Anyone watching qualifying for the Bahrain Grand Prix was advised to do so on an empty stomach – or risk extreme nausea from all the hype about the facilities and the hero-worship of the region’s money.
Whatever the quality of the racing, the finance behind the grands prix of the Gulf states ensures their enduring popularity with the whole travelling F1 circus, which is largely made up of overworked, overstressed professionals who appreciate air conditioning and soft toilet paper wherever they find them.
Interestingly David Coulthard was one of two racing drivers – the other was Sebastian Vettel – who pointed out that, while the Bahrain facilities might be astounding, the track is not. They said it fails to flow, has no rhythm and provides a ‘stop-start’ drive.
But let’s just play along for a bit and spell out exactly what it is about European and American racing that compensates for the lack of hotels with marble bathrooms, spectacular hospitality and architect-designed grandstands.
To do this we need to step outside the F1 bubble and think about the 51 weeks a year that the circus is not in town.
At Silverstone, Donington Park or Brands Hatch, at circuits across North America and Brazil, at the classic circuits in Europe, you will find a whole ecosystem of amateur and semi-professional racers – men and women who turn out weekend after weekend, rain or shine, to enjoy their hobby.
In this country teenagers learn their stuff karting or run Minis and baby Ginettas in junior series while their parents thrash old wrecks through banger races.
Classic club members bring their beautiful vehicles to track days and events. People scrape together a few thousand quid to take part in whatever series their finances and ability will allow.
And Jason Plato gets a last-minute one-off entry in the BTCC for the love of driving – then provides us with the unbeatable racing moment of the year after Jonathan Adams gives him a swipe and sends him off on an epic slide, through which he somehow sticks to the black stuff.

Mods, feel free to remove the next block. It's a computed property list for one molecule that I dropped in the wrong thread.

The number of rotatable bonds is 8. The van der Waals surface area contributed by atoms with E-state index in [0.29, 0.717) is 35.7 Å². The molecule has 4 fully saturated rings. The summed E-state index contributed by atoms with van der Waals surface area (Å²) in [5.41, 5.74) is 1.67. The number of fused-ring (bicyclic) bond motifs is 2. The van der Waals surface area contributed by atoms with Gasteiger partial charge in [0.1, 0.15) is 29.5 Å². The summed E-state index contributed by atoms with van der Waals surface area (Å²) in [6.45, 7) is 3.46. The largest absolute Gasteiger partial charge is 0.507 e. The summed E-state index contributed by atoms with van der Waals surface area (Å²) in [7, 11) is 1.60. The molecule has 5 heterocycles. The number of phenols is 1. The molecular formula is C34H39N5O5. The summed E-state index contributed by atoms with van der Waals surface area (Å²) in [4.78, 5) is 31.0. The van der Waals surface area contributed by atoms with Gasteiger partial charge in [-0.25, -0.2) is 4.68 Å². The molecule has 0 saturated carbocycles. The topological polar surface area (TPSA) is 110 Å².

In America, it’s stock cars and dirt tracks. In Brazil, it’s karts.
This whole system provides passionate, knowledgeable and engaged audiences who turn out for races, volunteer as marshalls and who really understand what they are seeing and who bring the events they attend alive.
And not a gold tap in sight.
This is absolutely not to say there is no place for flyaway venues on the F1 calendar. David Coulthard got it about right this morning when he said F1 can only claim to have a world championship if it travels the world.
But we shouldn’t allow the spectacle of Shanghai, Bahrain or Abu Dhabi to blind us to what’s special and valuable at home. It’s a lot less spectacular – but far more important, given that it provides F1 with so many of its engineers, aerodynamicists and mechanics.
This is one reason why the current goings-on regarding licences and leases at Donington Park are so terribly sad.
The future of a great circuit is being put at risk for the sake of three days of F1 – and the people paying the price are the club racers, those taking part in the national series, the motorsport promoters who help keep the racing ecosystem alive and flourishing.
The people, in other words, who are some of the circuit’s loyal defenders and who will back it to the hilt for its flowing curves and the quality of its racing.
Is it really worth wrecking all this for the sake of one week a year? It’s only the arrogance of F1 that says it is.